For me it all began in the mid-1970s with the publication of Richard Mabey’s ‘The Unofficial Countryside’. As a naturalist and proto-conservationist, I had grown up fascinated by wildlife in close proximity to humans, in those places without a name apart from ‘wasteland’; at last there was a suitable, non-pejorative name for the places I inhabited as a child, chasing butterflies, building dens, and generally finding my own space.
My fascination with the unofficial countryside has remained unabated. As a professional conservationist one of my proudest achievements was the safeguarding of Canvey Wick (see blog), and the acceptance of what had now become called brownfield or post-industrial land, as having a legitimate part to play in ’proper’ nature conservation.
Forty years on, and there is a new book, introducing a new name – The Orphaned Spaces – written by MW Bewick and illustrated by Ella Johnston. And a new approach, going behind the science and the evident conservation values, into the personal reflections on how such places help mark the passage of time and of our lives. The poetic prose transports me to every orphaned space I have ever been and conjures up the unpredictable magic of the interface between human decay and natural bounty.
Written in diary format, mostly during the winter months, it also succeeds for me in highlighting the role of such places in guiding us through the low season. I am one of those who lives in the shadow of the winter gloom, from autumn equinox until the advancing daylength of January; the improbable pinpricks of nature which adorn our orphaned spaces are essential signposts to a brighter future. This book thus neatly bridges one Mabey theme – Unofficial Countryside – to another – Nature Cure.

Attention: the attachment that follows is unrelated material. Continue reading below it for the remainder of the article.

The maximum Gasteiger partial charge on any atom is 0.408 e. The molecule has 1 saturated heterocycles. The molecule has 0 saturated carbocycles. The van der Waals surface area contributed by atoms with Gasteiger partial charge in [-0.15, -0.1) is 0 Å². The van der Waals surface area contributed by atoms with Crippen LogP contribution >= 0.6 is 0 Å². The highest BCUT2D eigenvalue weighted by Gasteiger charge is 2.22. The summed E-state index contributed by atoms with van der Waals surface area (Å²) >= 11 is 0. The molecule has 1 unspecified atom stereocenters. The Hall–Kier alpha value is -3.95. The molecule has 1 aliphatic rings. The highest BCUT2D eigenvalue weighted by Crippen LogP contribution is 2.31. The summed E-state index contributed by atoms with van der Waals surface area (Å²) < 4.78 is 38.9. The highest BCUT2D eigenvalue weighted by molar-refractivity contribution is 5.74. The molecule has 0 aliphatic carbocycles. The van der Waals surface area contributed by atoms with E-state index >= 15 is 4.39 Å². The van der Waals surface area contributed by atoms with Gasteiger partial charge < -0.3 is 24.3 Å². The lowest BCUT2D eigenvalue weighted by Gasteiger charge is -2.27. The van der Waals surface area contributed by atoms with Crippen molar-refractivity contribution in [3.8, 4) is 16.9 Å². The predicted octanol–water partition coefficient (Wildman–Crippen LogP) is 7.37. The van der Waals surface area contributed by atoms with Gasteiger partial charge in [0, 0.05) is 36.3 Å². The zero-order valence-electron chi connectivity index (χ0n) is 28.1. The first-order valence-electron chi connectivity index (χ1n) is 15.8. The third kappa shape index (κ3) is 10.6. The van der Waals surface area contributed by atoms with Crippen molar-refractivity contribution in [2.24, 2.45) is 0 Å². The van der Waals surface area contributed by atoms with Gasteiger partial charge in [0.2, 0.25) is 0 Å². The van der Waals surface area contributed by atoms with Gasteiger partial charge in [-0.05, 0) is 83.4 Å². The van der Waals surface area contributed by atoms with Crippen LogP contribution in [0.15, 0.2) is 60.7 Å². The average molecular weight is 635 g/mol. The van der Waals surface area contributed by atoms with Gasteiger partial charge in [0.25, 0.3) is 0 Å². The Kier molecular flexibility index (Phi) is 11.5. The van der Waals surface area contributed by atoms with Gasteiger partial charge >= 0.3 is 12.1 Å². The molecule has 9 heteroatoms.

The text may seem sparse, but sometimes just a few words can convey meaning which punches above their weight. Take the entry for 24 July:
Travelling thugs on the banks of the river by the derelict furniture warehouse. Giant hogweed and Himalayan balsam are rough brutes. The sewerage pipe trickles into the murk of almost stagnant water and the banks are littered with human detritus. A muddy trainer. Plastic bottles and old tin cans. A jumper. A half-submerged supermarket trolley. Just who is the invasive species?
…thus taking this book into the sphere of natural philosophy, giving voice to some of the questions which need repeating over and over in the modern world of spurious civilisation.
Of course as a scientist and therefore a nit-picker, I have my quibbles. The failure to observe standard typographic representation of scientific names for example. And the assertion of 1 May that ‘There is unique quality to overlooked spaces. More bio-diverse than an arable field.’ – damning with faint praise, to anyone with an ecological background. But such quibbles miss the point of the book…and the fact that I happily read it in one sitting should speak volumes.
And then there’s the subtitle. ‘The Orphaned Spaces: Waste ground explored’. Yes, maybe we called it wasteground as kids, but the adjectival use of ‘waste’, without even ironic quotation marks, upsets me greatly. And I think to anyone who approaches this book with an enquiring mind, you will find its thoughtful contents give the lie to the subtitle.
‘The Orphaned Spaces‘ by MW Bewick & Ella Johnston, publisher Dunlin Press, 2018.
Price £9.99 from Dunlin Press Online Shop.
Also available is a made-to-order boxed set, which should be a thing of beauty as well as a stimulating read.
For more on the wonders of our unofficial countryside, see my blogs on Canvey Wick and Gunnersbury Triangle, and for the delights of post-industrial ‘dereliction’ Orfordness and Wapping Hydraulic Power Station